Category Archives: Academia

Connections

It’s been a busy few weeks here at MPOW, with school starting up again and an influx of worried, excited, nervous, and hopeful first-year students.  It’s fun to watch as they gather and make friends, and it’s equally as fun to see the students who are now upperclassmen strut about as they flaunt their inside knowledge. It’s all fun.

I’ve been asked to be the faculty adviser for both the acapella singing group and the African cultural group, both of which I readily and humbly accepted. While I’m pretty conversant with singing, I’m much less so with African culture. I look forward to the opportunity to learn more about the the different cultures, about how we might be similar and how we are surely different. (One of the students was telling me yesterday about a dish they remembered with great fondness, describing it so wistfully it was obvious it was a cherished meal. Given that it was a fish that contained roe and was cooked – and served – whole, I was not at all convinced. Of course, their reactions when I described lutefisk were equally horrified.)

It occurs to me that these opportunities are what much of society is lacking of late. We are, most of us, so intent on looking at our various devices that we don’t look up and chat up the person next to us. (Well, I do. Just ask DBF.) We are mostly aware of our own culture and heritage, but don’t inquire as to others. Is it a lack of curiosity? A fear of looking foolish? Or offending? In any case, the fact that we don’t seem to talk to each other anymore is making us insular, and suspicious of those unlike us.

It’s as if we’ve traveled back in time, when you were wary of those not from your village. Short of yanking phones out of the hands of passersby, how do we bridge that gap?

Libraries help, of course. They’re gathering spaces and gatherers and disseminators of knowledge. They have programs that allow you to meet your neighbor and get to know them a bit.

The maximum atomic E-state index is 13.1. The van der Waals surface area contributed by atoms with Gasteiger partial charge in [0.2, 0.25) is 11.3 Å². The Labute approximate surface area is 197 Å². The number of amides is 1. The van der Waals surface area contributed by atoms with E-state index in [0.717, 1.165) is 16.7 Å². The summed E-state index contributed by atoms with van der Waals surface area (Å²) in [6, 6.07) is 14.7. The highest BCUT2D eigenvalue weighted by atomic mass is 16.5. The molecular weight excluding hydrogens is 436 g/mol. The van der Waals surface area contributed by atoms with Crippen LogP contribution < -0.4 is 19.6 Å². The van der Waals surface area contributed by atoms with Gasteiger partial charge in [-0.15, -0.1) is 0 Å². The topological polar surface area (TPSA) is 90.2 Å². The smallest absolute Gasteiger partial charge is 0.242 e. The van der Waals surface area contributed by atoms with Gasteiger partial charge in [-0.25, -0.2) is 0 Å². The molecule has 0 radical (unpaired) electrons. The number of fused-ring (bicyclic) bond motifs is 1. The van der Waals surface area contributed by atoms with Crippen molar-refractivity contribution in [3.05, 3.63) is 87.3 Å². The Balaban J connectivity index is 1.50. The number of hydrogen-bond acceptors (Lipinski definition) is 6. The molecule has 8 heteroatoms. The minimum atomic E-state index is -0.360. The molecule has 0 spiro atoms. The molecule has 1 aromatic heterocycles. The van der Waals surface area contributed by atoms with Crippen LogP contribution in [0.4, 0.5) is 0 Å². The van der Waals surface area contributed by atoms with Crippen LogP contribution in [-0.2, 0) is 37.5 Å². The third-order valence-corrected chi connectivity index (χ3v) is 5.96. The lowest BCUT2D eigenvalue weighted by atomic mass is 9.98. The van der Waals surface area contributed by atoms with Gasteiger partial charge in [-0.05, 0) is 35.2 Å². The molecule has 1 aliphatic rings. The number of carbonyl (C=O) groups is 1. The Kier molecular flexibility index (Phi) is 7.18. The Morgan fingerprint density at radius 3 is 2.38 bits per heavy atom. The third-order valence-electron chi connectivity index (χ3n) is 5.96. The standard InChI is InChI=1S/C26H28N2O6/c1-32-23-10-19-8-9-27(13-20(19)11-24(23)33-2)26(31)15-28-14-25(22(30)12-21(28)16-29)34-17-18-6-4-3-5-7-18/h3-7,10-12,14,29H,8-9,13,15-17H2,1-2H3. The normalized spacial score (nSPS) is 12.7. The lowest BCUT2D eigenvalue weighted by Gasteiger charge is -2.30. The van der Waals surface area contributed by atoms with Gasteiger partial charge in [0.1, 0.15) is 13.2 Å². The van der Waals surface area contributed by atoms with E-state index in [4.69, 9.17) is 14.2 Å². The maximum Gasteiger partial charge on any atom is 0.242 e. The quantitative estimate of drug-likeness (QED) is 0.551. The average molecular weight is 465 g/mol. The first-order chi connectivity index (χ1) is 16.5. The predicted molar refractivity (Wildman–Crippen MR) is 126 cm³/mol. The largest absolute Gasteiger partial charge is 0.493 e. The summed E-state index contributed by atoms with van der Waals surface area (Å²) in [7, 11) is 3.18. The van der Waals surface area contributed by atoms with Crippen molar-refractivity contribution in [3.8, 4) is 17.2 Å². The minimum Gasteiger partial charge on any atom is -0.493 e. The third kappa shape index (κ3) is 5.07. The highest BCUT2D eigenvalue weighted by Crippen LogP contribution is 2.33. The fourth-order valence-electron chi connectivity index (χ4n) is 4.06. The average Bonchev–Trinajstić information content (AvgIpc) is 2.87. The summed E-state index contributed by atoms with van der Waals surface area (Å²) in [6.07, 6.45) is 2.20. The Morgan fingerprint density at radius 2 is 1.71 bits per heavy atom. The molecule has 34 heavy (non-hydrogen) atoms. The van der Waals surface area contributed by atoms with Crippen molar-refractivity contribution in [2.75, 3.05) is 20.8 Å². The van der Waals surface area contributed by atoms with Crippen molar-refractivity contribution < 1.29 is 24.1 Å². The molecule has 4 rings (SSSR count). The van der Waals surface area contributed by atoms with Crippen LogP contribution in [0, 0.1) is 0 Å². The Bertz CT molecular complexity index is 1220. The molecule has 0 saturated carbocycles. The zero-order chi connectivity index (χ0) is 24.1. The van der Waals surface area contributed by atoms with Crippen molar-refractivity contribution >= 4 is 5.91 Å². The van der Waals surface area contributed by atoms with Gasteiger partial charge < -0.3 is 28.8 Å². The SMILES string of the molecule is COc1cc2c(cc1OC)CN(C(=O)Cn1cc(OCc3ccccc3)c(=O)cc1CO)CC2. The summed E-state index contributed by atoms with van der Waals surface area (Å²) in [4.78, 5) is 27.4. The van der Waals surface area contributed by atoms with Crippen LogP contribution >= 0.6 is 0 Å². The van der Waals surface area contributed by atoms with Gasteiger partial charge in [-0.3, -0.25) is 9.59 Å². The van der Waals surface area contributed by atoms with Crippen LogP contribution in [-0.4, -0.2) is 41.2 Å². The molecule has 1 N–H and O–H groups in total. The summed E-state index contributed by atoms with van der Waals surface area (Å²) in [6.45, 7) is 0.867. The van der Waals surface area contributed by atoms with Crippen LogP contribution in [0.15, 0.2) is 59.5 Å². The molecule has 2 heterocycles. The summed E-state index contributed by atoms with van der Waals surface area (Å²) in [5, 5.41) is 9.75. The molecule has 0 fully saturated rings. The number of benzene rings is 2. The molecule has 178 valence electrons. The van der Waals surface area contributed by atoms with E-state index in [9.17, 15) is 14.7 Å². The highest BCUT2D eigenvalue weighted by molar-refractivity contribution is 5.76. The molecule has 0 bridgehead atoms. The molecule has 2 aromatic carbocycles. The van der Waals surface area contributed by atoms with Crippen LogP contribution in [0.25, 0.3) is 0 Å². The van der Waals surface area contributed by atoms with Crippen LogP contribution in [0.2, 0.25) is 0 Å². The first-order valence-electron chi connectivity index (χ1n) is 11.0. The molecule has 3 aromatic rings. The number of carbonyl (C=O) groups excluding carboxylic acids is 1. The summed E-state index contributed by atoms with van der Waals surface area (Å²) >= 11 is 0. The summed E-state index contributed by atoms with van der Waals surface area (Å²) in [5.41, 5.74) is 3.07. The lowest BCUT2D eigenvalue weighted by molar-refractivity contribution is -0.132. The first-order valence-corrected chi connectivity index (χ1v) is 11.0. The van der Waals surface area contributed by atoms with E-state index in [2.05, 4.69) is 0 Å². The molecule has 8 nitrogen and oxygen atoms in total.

With the almost incomprehensible events of the last few days, I can’t help but wonder whether the lack of connection with each other didn’t play a part. We hear all too often that the perpetrators of this kind of carnage were loners, they had few friends, they were quiet neighbors. I don’t know whether connecting with someone like that would help or not, but I can’t help but think that it wouldn’t hurt.

In any case, I’ll be learning about Ghana and Ethiopia and Liberia in the next few weeks. I can’t wait. And maybe I can pass along a bit about German and French and Irish and Norwegian culture, as well. Connection is a good thing.

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Spell it out

There have been website updates recently for a couple of organizations with which I am associated. In one case, the web person forgot to put the name of the organization on the main page. (Oops.)  It’s too soon to tell with the other as it has yet to launch, but I’m sure there will be something.

Why?  Certainly not because the person in charge of the site is slipping. It’s simply that these sites are so big, it’s hard to see the details when you’ve been slogging through them for weeks and months.